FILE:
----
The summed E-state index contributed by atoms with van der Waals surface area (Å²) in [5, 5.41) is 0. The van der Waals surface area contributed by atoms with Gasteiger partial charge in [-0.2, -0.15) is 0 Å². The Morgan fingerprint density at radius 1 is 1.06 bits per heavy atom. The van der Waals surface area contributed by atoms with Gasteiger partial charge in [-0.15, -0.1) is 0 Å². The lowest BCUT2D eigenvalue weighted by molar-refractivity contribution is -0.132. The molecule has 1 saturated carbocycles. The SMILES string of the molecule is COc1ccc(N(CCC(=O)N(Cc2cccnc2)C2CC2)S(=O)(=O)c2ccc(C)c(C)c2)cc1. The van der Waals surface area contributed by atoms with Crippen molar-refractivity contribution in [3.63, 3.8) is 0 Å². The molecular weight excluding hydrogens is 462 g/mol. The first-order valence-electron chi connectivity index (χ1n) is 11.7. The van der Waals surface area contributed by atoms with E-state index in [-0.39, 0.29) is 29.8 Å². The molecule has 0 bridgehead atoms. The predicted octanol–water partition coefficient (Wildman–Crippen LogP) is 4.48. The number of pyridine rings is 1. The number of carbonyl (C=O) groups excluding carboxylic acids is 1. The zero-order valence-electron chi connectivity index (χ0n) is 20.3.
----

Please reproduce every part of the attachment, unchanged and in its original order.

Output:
The summed E-state index contributed by atoms with van der Waals surface area (Å²) in [5, 5.41) is 0. The van der Waals surface area contributed by atoms with Gasteiger partial charge in [-0.2, -0.15) is 0 Å². The Morgan fingerprint density at radius 1 is 1.06 bits per heavy atom. The van der Waals surface area contributed by atoms with Gasteiger partial charge in [-0.15, -0.1) is 0 Å². The lowest BCUT2D eigenvalue weighted by molar-refractivity contribution is -0.132. The molecule has 1 saturated carbocycles. The SMILES string of the molecule is COc1ccc(N(CCC(=O)N(Cc2cccnc2)C2CC2)S(=O)(=O)c2ccc(C)c(C)c2)cc1. The van der Waals surface area contributed by atoms with Crippen molar-refractivity contribution in [3.63, 3.8) is 0 Å². The molecular weight excluding hydrogens is 462 g/mol. The first-order valence-electron chi connectivity index (χ1n) is 11.7. The van der Waals surface area contributed by atoms with E-state index in [-0.39, 0.29) is 29.8 Å². The molecule has 0 bridgehead atoms. The predicted octanol–water partition coefficient (Wildman–Crippen LogP) is 4.48. The number of pyridine rings is 1. The number of carbonyl (C=O) groups excluding carboxylic acids is 1. The zero-order valence-electron chi connectivity index (χ0n) is 20.3.